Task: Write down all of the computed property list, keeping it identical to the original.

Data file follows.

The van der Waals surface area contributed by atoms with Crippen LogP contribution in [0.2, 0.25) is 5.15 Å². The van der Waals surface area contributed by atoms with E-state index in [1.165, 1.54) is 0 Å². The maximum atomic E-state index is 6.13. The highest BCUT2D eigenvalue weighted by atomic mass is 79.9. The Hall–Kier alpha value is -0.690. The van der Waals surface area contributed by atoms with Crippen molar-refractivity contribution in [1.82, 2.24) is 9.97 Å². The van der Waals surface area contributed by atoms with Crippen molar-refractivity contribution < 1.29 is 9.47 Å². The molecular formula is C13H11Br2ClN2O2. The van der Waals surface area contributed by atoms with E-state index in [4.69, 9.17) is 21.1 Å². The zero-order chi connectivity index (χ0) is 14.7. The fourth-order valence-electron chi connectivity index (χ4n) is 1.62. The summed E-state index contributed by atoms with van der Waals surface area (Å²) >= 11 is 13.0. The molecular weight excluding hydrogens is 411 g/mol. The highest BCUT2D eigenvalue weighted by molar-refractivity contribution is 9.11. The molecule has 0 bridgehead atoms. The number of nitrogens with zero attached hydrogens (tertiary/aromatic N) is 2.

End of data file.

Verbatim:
The van der Waals surface area contributed by atoms with Crippen LogP contribution in [0.2, 0.25) is 5.15 Å². The van der Waals surface area contributed by atoms with E-state index in [1.165, 1.54) is 0 Å². The maximum atomic E-state index is 6.13. The highest BCUT2D eigenvalue weighted by atomic mass is 79.9. The Hall–Kier alpha value is -0.690. The van der Waals surface area contributed by atoms with Crippen molar-refractivity contribution in [1.82, 2.24) is 9.97 Å². The van der Waals surface area contributed by atoms with Crippen molar-refractivity contribution < 1.29 is 9.47 Å². The molecular formula is C13H11Br2ClN2O2. The van der Waals surface area contributed by atoms with E-state index in [4.69, 9.17) is 21.1 Å². The zero-order chi connectivity index (χ0) is 14.7. The fourth-order valence-electron chi connectivity index (χ4n) is 1.62. The summed E-state index contributed by atoms with van der Waals surface area (Å²) >= 11 is 13.0. The molecular weight excluding hydrogens is 411 g/mol. The highest BCUT2D eigenvalue weighted by molar-refractivity contribution is 9.11. The molecule has 0 bridgehead atoms. The number of nitrogens with zero attached hydrogens (tertiary/aromatic N) is 2.